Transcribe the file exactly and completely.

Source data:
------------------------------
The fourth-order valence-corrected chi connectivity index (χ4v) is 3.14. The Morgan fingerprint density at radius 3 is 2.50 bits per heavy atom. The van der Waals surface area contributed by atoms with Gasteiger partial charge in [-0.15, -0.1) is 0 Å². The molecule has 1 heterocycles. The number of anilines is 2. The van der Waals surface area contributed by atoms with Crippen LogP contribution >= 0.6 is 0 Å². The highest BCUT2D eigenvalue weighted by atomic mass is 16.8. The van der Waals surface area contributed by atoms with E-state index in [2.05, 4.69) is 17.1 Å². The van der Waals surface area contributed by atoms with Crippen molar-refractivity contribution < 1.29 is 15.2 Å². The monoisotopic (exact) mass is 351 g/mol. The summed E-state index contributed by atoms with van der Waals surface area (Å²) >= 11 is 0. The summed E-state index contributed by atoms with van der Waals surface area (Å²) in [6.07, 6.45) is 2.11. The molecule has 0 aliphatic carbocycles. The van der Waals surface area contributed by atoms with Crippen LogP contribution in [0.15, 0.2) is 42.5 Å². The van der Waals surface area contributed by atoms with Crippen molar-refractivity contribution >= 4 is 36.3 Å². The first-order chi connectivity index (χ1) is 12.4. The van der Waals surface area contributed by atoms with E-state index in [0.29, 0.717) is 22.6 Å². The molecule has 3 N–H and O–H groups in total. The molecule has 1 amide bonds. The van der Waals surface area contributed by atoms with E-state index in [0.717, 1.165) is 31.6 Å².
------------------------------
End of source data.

The fourth-order valence-corrected chi connectivity index (χ4v) is 3.14. The Morgan fingerprint density at radius 3 is 2.50 bits per heavy atom. The van der Waals surface area contributed by atoms with Gasteiger partial charge in [-0.15, -0.1) is 0 Å². The molecule has 1 heterocycles. The number of anilines is 2. The van der Waals surface area contributed by atoms with Crippen LogP contribution >= 0.6 is 0 Å². The highest BCUT2D eigenvalue weighted by atomic mass is 16.8. The van der Waals surface area contributed by atoms with E-state index in [2.05, 4.69) is 17.1 Å². The van der Waals surface area contributed by atoms with Crippen molar-refractivity contribution < 1.29 is 15.2 Å². The monoisotopic (exact) mass is 351 g/mol. The summed E-state index contributed by atoms with van der Waals surface area (Å²) >= 11 is 0. The summed E-state index contributed by atoms with van der Waals surface area (Å²) in [6.07, 6.45) is 2.11. The molecule has 0 aliphatic carbocycles. The van der Waals surface area contributed by atoms with Crippen LogP contribution in [0.15, 0.2) is 42.5 Å². The van der Waals surface area contributed by atoms with Crippen molar-refractivity contribution >= 4 is 36.3 Å². The first-order chi connectivity index (χ1) is 12.4. The van der Waals surface area contributed by atoms with E-state index in [0.29, 0.717) is 22.6 Å². The molecule has 3 N–H and O–H groups in total. The molecule has 1 amide bonds. The van der Waals surface area contributed by atoms with E-state index in [0.717, 1.165) is 31.6 Å².